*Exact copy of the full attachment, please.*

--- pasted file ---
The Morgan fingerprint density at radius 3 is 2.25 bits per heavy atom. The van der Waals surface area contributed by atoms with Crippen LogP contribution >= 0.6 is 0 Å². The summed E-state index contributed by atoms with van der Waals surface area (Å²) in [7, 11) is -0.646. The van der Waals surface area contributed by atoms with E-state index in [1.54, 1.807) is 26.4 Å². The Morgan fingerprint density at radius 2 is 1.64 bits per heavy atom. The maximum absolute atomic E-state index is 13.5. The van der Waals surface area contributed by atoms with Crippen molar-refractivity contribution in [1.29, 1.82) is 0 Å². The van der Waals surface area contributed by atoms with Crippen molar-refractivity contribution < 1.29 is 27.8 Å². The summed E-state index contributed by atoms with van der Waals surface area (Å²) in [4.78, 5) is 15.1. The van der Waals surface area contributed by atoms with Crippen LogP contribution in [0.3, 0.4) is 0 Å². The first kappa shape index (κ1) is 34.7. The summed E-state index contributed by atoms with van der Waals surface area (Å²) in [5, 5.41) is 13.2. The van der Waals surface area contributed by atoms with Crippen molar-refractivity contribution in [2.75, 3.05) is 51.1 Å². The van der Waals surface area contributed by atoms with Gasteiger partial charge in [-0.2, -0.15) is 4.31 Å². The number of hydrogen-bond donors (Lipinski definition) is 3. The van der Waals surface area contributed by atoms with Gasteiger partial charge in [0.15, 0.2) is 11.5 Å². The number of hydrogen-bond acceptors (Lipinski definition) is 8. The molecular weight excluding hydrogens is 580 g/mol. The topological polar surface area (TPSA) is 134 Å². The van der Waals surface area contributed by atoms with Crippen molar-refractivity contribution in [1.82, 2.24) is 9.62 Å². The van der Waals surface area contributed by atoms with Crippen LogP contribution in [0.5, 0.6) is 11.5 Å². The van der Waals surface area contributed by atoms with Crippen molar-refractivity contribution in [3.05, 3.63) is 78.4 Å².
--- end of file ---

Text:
The Morgan fingerprint density at radius 3 is 2.25 bits per heavy atom. The van der Waals surface area contributed by atoms with Crippen LogP contribution >= 0.6 is 0 Å². The summed E-state index contributed by atoms with van der Waals surface area (Å²) in [7, 11) is -0.646. The van der Waals surface area contributed by atoms with E-state index in [1.54, 1.807) is 26.4 Å². The Morgan fingerprint density at radius 2 is 1.64 bits per heavy atom. The maximum absolute atomic E-state index is 13.5. The van der Waals surface area contributed by atoms with Crippen molar-refractivity contribution in [1.29, 1.82) is 0 Å². The van der Waals surface area contributed by atoms with Crippen molar-refractivity contribution < 1.29 is 27.8 Å². The summed E-state index contributed by atoms with van der Waals surface area (Å²) in [4.78, 5) is 15.1. The van der Waals surface area contributed by atoms with Crippen LogP contribution in [0.3, 0.4) is 0 Å². The first kappa shape index (κ1) is 34.7. The summed E-state index contributed by atoms with van der Waals surface area (Å²) in [5, 5.41) is 13.2. The van der Waals surface area contributed by atoms with Crippen molar-refractivity contribution in [2.75, 3.05) is 51.1 Å². The van der Waals surface area contributed by atoms with Gasteiger partial charge in [-0.2, -0.15) is 4.31 Å². The number of hydrogen-bond donors (Lipinski definition) is 3. The van der Waals surface area contributed by atoms with Gasteiger partial charge in [0.15, 0.2) is 11.5 Å². The number of hydrogen-bond acceptors (Lipinski definition) is 8. The molecular weight excluding hydrogens is 580 g/mol. The topological polar surface area (TPSA) is 134 Å². The van der Waals surface area contributed by atoms with Crippen molar-refractivity contribution in [1.82, 2.24) is 9.62 Å². The van der Waals surface area contributed by atoms with Crippen LogP contribution in [0.5, 0.6) is 11.5 Å². The van der Waals surface area contributed by atoms with Crippen molar-refractivity contribution in [3.05, 3.63) is 78.4 Å².